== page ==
As our digital culture bites at clickbait listicles like never before, there’s something refreshing about thumbing through a copy of 101 Horror Movies You Must See Before You Die. Standing only six inches tall but packing surprising heft, the book dedicates four glossy pages to each horror film it chronologically lists, splashing two pages with movie posters and stills while reserving the other two for text. Starting with 1919’s expressionist The Cabinet of Dr. Caligari and ending with 2014’s Carpenter-esque It Follows, this book was curated by film critic and scholar Steven Jay Schneider and acts as an in-depth and insightful compendium of nearly a century’s worth of horror cinema, one that’s far more satisfying to explore than any number of similar Top 100 online lists.

Socio-cultural context looms large in this book, an often wise decision on Schneider’s part, especially with many of the early 20th century films differing so drastically from the kind of cinema that legitimately frightens audiences today. The rising specter of the Third Reich clearly impacted German expressionist films, and the tension of the Vietnam era influenced American horror in the ‘70s. This book deftly handles mention of these types of societal factors without getting bogged down in history lessons. 101 Horror Movies also delves deeply into elements of craft while inserting relevant tidbits about production budgets, special effects and intriguing dynamics between members of cast and crew.

Going in, readers should understand that 101 Horror Movies does take a largely academic approach to its analysis, one that’s custom-made for those interested in film criticism but otherwise isn’t especially accessible to the average horror fan—it’s difficult to imagine, for instance, that the typical fan of “splatstick” pioneer Evil Dead 2 is hoping to read about how the film embodies French philosopher Jean Baudrillard’s thoughts on the interplay between irony and obscenity. That same scholarly tone also makes some pictures feel shoehorned into the list, as the book is quick to point out what aspects of these flicks haven’t aged well or are otherwise formulaic (it’s particularly, and justifiably, hard on Friday the 13th).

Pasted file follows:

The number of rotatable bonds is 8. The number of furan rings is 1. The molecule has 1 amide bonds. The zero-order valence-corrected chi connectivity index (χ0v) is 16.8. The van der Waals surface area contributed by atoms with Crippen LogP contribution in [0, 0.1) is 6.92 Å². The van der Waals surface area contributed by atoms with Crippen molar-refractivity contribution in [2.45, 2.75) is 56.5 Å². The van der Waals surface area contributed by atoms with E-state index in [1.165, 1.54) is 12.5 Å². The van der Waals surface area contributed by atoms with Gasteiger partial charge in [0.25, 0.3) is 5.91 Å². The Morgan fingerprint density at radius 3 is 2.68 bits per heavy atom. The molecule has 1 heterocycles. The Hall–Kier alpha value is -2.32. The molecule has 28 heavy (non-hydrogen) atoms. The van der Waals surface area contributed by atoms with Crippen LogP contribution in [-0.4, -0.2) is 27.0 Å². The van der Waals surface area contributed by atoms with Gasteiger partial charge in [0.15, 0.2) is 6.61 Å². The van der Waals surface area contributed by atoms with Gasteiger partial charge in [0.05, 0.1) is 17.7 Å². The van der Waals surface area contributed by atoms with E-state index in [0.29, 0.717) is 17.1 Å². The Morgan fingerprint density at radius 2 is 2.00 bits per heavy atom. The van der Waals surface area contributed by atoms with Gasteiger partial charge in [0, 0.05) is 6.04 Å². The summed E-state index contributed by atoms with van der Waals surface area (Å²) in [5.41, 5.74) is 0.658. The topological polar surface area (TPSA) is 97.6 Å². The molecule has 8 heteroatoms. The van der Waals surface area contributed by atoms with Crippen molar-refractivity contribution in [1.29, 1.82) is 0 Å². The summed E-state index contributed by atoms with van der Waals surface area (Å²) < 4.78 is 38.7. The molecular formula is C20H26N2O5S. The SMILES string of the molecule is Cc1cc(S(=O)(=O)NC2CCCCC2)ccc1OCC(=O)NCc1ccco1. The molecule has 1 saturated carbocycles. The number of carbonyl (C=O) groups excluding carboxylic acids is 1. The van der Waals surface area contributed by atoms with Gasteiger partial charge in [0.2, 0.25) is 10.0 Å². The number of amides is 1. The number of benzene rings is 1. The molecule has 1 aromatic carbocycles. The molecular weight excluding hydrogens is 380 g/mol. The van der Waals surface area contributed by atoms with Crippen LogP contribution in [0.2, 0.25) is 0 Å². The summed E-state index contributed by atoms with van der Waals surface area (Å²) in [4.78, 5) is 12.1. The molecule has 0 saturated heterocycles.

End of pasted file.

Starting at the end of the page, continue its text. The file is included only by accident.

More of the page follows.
As a result, the inclusion of schlockier films makes this book less about essential horror movies than about culturally significant ones. (Case in point, it’s impossible to discuss the significance 1959’s The Tingler without heavy emphasis on director William Castle’s sensationalist promotional methods that included outfitting theater seats with vibrating buzzers to startle moviegoers.) And what’s most problematic for readers simply looking for horror flick recommendations is that the book is full of spoilers, with many entries detailing key plot twists out of varying degrees of necessity. On the other hand, if you haven’t seen many of these movies already (Bruce Willis was a ghost the whole time!), what are you doing reading a book on horror criticism?

The chronological structure not only allows these short essays to organically bunch together particular movements—such as the classic Boris Karloff/Bela Lugosi horror monsters of the ‘30s, their reincarnation through Christopher Lee/Peter Cushing in the Hammer films of the ‘50s and ‘60s or the rise of the slashers the ‘70s and ‘80s—but also draws some interesting parallels across cultures. Both released in 1960, Peeping Tom and Psycho are presented side-by-side for direct comparison, with the book giving a slight edge to the humanity of Mike Powell’s voyeuristic serial killer over Hitchcock’s walking diagnosis Norman Bates.

While it may be nitpicking to chide a list of 101 horror movies for the handful of quality movies it leaves out, the omissions become more glaring considering that some of the films Schneider chose to include fall more accurately under the “thriller” umbrella. In this light, it seems strange to leave out 1980’s atmospheric The Changeling and downright preposterous to exclude The Thing (though the latter does appear in Schneider’s companion tome 101 Sci-Fi Movies…) when Fritz Lang’s M and De Palma’s Dressed to Kill make the cut, despite rarely being classified as horror. But these are fussy arguments for cinephiles, a group who, on the whole, will be more than pleased by this attractive and insightful rundown of the shocking touchstones that have made the horror genre so enduring.

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